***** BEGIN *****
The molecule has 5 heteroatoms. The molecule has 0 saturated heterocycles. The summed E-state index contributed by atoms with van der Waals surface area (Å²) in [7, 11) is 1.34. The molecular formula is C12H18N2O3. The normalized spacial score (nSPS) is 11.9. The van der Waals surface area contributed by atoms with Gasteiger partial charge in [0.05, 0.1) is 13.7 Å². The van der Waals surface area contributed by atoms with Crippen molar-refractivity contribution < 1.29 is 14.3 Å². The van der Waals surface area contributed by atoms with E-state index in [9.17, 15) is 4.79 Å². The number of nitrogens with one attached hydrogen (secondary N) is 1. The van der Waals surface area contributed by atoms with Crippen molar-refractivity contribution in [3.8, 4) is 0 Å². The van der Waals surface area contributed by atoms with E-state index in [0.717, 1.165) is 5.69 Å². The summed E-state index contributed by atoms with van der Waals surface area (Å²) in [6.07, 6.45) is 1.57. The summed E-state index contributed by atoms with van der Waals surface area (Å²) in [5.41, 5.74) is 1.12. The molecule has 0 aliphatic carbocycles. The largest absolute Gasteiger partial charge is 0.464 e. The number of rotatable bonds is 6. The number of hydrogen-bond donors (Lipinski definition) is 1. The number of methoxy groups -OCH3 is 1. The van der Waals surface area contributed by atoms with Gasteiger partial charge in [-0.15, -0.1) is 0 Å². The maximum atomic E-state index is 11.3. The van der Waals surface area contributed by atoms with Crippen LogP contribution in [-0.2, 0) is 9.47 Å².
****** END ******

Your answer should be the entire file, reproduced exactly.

The molecule has 5 heteroatoms. The molecule has 0 saturated heterocycles. The summed E-state index contributed by atoms with van der Waals surface area (Å²) in [7, 11) is 1.34. The molecular formula is C12H18N2O3. The normalized spacial score (nSPS) is 11.9. The van der Waals surface area contributed by atoms with Gasteiger partial charge in [0.05, 0.1) is 13.7 Å². The van der Waals surface area contributed by atoms with Crippen molar-refractivity contribution < 1.29 is 14.3 Å². The van der Waals surface area contributed by atoms with E-state index in [9.17, 15) is 4.79 Å². The number of nitrogens with one attached hydrogen (secondary N) is 1. The van der Waals surface area contributed by atoms with Crippen molar-refractivity contribution in [3.8, 4) is 0 Å². The van der Waals surface area contributed by atoms with E-state index in [0.717, 1.165) is 5.69 Å². The summed E-state index contributed by atoms with van der Waals surface area (Å²) in [6.07, 6.45) is 1.57. The summed E-state index contributed by atoms with van der Waals surface area (Å²) in [5.41, 5.74) is 1.12. The molecule has 0 aliphatic carbocycles. The largest absolute Gasteiger partial charge is 0.464 e. The number of rotatable bonds is 6. The number of hydrogen-bond donors (Lipinski definition) is 1. The number of methoxy groups -OCH3 is 1. The van der Waals surface area contributed by atoms with Gasteiger partial charge in [-0.15, -0.1) is 0 Å². The maximum atomic E-state index is 11.3. The van der Waals surface area contributed by atoms with Crippen LogP contribution in [-0.2, 0) is 9.47 Å².